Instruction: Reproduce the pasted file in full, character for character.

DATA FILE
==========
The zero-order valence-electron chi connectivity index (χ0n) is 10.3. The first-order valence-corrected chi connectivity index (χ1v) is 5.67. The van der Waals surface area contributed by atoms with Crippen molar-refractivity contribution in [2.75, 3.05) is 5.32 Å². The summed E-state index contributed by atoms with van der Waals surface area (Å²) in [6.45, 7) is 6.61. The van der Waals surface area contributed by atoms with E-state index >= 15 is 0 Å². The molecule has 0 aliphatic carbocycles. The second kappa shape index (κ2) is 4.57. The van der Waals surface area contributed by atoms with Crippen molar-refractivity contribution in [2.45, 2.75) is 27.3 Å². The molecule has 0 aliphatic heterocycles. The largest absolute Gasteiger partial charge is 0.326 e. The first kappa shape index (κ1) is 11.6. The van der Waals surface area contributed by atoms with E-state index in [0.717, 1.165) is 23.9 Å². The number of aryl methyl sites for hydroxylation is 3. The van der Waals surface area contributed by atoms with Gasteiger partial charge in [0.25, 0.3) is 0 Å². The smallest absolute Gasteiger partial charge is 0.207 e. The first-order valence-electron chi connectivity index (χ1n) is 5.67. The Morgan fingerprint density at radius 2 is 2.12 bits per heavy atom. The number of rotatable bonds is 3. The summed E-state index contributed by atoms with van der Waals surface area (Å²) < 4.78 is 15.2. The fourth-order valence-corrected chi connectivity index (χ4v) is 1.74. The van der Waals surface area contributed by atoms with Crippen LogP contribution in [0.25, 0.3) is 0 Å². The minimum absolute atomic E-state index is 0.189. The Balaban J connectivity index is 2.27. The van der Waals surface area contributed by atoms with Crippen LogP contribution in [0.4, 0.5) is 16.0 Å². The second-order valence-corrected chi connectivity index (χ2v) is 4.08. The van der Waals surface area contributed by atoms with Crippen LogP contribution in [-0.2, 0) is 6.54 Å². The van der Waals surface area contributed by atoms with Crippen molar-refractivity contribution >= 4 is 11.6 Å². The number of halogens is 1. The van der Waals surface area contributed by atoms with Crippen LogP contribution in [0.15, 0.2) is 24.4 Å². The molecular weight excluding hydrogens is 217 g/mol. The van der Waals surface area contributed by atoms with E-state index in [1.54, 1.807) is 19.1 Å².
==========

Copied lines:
The zero-order valence-electron chi connectivity index (χ0n) is 10.3. The first-order valence-corrected chi connectivity index (χ1v) is 5.67. The van der Waals surface area contributed by atoms with Crippen molar-refractivity contribution in [2.75, 3.05) is 5.32 Å². The summed E-state index contributed by atoms with van der Waals surface area (Å²) in [6.45, 7) is 6.61. The van der Waals surface area contributed by atoms with E-state index >= 15 is 0 Å². The molecule has 0 aliphatic carbocycles. The second kappa shape index (κ2) is 4.57. The van der Waals surface area contributed by atoms with Crippen molar-refractivity contribution in [2.45, 2.75) is 27.3 Å². The molecule has 0 aliphatic heterocycles. The largest absolute Gasteiger partial charge is 0.326 e. The first kappa shape index (κ1) is 11.6. The van der Waals surface area contributed by atoms with E-state index in [0.717, 1.165) is 23.9 Å². The number of aryl methyl sites for hydroxylation is 3. The van der Waals surface area contributed by atoms with Gasteiger partial charge in [0.25, 0.3) is 0 Å². The smallest absolute Gasteiger partial charge is 0.207 e. The first-order valence-electron chi connectivity index (χ1n) is 5.67. The Morgan fingerprint density at radius 2 is 2.12 bits per heavy atom. The number of rotatable bonds is 3. The summed E-state index contributed by atoms with van der Waals surface area (Å²) < 4.78 is 15.2. The fourth-order valence-corrected chi connectivity index (χ4v) is 1.74. The van der Waals surface area contributed by atoms with Crippen LogP contribution in [0.25, 0.3) is 0 Å². The minimum absolute atomic E-state index is 0.189. The Balaban J connectivity index is 2.27. The van der Waals surface area contributed by atoms with Crippen LogP contribution in [0.4, 0.5) is 16.0 Å². The second-order valence-corrected chi connectivity index (χ2v) is 4.08. The van der Waals surface area contributed by atoms with Crippen LogP contribution in [-0.2, 0) is 6.54 Å². The van der Waals surface area contributed by atoms with Crippen molar-refractivity contribution >= 4 is 11.6 Å². The number of halogens is 1. The van der Waals surface area contributed by atoms with Crippen LogP contribution in [0.15, 0.2) is 24.4 Å². The molecular weight excluding hydrogens is 217 g/mol. The van der Waals surface area contributed by atoms with E-state index in [1.54, 1.807) is 19.1 Å².